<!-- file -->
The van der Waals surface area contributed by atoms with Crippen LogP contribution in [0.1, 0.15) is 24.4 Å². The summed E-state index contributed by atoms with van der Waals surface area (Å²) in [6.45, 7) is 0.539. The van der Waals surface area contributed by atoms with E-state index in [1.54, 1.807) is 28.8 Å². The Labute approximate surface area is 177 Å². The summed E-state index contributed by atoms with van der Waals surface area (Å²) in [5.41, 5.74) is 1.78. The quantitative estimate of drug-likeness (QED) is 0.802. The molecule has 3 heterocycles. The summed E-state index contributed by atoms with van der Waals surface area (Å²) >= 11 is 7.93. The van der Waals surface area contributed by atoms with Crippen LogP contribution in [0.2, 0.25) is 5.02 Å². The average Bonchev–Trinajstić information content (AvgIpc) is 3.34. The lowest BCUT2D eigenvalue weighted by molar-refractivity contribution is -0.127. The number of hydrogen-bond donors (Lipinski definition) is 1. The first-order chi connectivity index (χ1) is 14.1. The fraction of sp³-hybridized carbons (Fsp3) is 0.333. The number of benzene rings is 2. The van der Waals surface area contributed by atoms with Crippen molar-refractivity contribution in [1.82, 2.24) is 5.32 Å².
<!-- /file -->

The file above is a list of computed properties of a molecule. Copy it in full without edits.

The van der Waals surface area contributed by atoms with Crippen LogP contribution in [0.1, 0.15) is 24.4 Å². The summed E-state index contributed by atoms with van der Waals surface area (Å²) in [6.45, 7) is 0.539. The van der Waals surface area contributed by atoms with E-state index in [1.54, 1.807) is 28.8 Å². The Labute approximate surface area is 177 Å². The summed E-state index contributed by atoms with van der Waals surface area (Å²) in [5.41, 5.74) is 1.78. The quantitative estimate of drug-likeness (QED) is 0.802. The molecule has 3 heterocycles. The summed E-state index contributed by atoms with van der Waals surface area (Å²) >= 11 is 7.93. The van der Waals surface area contributed by atoms with Crippen LogP contribution in [0.2, 0.25) is 5.02 Å². The average Bonchev–Trinajstić information content (AvgIpc) is 3.34. The lowest BCUT2D eigenvalue weighted by molar-refractivity contribution is -0.127. The number of hydrogen-bond donors (Lipinski definition) is 1. The first-order chi connectivity index (χ1) is 14.1. The fraction of sp³-hybridized carbons (Fsp3) is 0.333. The number of benzene rings is 2. The van der Waals surface area contributed by atoms with Crippen molar-refractivity contribution in [1.82, 2.24) is 5.32 Å².